The journey into the Sc-Fi Chronicles continues as we move onto the cinematic interpretation of the work of H.G. Wells. A prolific author who has created some amazing tales, the next one that we take a look at is The Island of Dr. Moreau , I’d previously taken a look at the Island of Lost Souls from 1932, and now we move into the 70s with the Don Taylor version of the film.
Michael York stars in this adaptation alongside Barbara Carrera and Burt Lancaster, who takes on the role as the titular doctor. Ship-wrecked on an island, Andrew Braddock (York) finds his surrounding environment a strange place, filled with frightening animal men, I like to call them manimals, that have been created by Moreau.
Bringing him safely to his home, Moreau warms Braddock not to leave the compound, but when he is bewitched by Maria (Carrera), and as they wander, he can’t quite explain the strange-looking people he’s seeing that populate the island.
When his questions are ignored, Braddock goes out to check out the island, and discovers, before he’s caught by Moreau and his right-hand man, Montgomery (Nigel Davenport), a culture of manimals, living by a set of laws handed down by Moreau, and seen over by the Sayer of the Law (Richard Basehart).
Using the argument that he’s doing this to improve humanity, Moreau reveals that he has been exploiting the genetics of animals and man, combining them, evolving them, and giving them a measure of culture and society.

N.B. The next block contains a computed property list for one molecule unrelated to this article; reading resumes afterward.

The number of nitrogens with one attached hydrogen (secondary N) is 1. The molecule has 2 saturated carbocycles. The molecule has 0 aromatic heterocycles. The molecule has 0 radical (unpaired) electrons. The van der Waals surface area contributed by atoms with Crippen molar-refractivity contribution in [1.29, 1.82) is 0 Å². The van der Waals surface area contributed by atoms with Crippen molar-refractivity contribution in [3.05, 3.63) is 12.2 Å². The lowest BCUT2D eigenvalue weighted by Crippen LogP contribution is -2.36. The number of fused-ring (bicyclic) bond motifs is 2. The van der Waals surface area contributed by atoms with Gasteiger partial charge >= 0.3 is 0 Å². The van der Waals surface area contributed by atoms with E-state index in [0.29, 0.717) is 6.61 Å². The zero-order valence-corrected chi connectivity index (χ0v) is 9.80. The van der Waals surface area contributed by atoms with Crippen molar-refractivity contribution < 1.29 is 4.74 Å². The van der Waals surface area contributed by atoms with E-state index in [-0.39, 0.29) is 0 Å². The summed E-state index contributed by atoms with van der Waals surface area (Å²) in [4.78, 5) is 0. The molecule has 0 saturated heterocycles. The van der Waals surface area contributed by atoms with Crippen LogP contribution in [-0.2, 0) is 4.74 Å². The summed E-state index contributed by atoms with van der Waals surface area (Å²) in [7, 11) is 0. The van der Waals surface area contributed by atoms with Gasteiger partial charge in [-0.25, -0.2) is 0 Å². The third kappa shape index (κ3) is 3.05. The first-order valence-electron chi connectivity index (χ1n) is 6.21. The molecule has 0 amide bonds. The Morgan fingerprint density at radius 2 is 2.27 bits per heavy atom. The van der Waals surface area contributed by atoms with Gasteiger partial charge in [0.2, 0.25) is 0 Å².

However, when Moreau breaks one of the laws he’s laid down for the manimals, dissension begins to grow amongst them. Ignoring them, and finding Braddock to be an increasing thorn in his side, Moreau decides to work on regressing Braddock to an animal state and document the occurrence.
As the effects begin to take effect, the manimals rise up and fight for the island, and their existence. And if Braddock survives, will fate have one last card to play for him before he finally escapes the island?
This ends up feeling like a rather gentle, kind of small interpretation of the tale, and it plays almost like a Saturday afternoon matinée, filled with more adventure than horror. It feels almost like B-movie pulp, but with an A-list cast.
And I would be remiss if I didn’t mention the wonderful practical and make-up effects that helped transform the actors into their animal alter-egos.
In the end, the film was enjoyably paced and strongly acted, the effects far outshone any of the performers in the film, it just feels like a smaller film. Lancaster plays Moreau with a reserved, educated patience, even when he’s driven to obsession – I rather liked his interpretation,
Unfortunately, as we’ll see, modern updates, and bigger budgets aren’t always an improvement.